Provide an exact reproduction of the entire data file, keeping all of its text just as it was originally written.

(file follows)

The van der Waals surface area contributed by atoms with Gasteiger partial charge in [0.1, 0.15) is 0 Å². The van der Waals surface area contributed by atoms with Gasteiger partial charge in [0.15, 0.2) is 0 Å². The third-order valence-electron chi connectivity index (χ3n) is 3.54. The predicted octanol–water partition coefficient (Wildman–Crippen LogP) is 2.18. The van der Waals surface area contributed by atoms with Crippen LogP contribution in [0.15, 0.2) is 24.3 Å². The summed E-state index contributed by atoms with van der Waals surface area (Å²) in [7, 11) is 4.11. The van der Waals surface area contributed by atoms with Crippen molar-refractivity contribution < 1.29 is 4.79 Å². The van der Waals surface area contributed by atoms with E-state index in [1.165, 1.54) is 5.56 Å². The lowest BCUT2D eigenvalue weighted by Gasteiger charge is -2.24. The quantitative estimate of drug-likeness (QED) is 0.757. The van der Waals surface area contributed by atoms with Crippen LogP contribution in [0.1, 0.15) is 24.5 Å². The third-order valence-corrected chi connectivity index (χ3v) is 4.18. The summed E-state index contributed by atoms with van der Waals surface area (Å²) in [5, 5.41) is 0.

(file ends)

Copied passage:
The van der Waals surface area contributed by atoms with Gasteiger partial charge in [0.1, 0.15) is 0 Å². The van der Waals surface area contributed by atoms with Gasteiger partial charge in [0.15, 0.2) is 0 Å². The third-order valence-electron chi connectivity index (χ3n) is 3.54. The predicted octanol–water partition coefficient (Wildman–Crippen LogP) is 2.18. The van der Waals surface area contributed by atoms with Crippen LogP contribution in [0.15, 0.2) is 24.3 Å². The summed E-state index contributed by atoms with van der Waals surface area (Å²) in [7, 11) is 4.11. The van der Waals surface area contributed by atoms with Crippen molar-refractivity contribution < 1.29 is 4.79 Å². The van der Waals surface area contributed by atoms with E-state index in [1.165, 1.54) is 5.56 Å². The lowest BCUT2D eigenvalue weighted by Gasteiger charge is -2.24. The quantitative estimate of drug-likeness (QED) is 0.757. The van der Waals surface area contributed by atoms with Crippen LogP contribution in [0.1, 0.15) is 24.5 Å². The third-order valence-corrected chi connectivity index (χ3v) is 4.18. The summed E-state index contributed by atoms with van der Waals surface area (Å²) in [5, 5.41) is 0.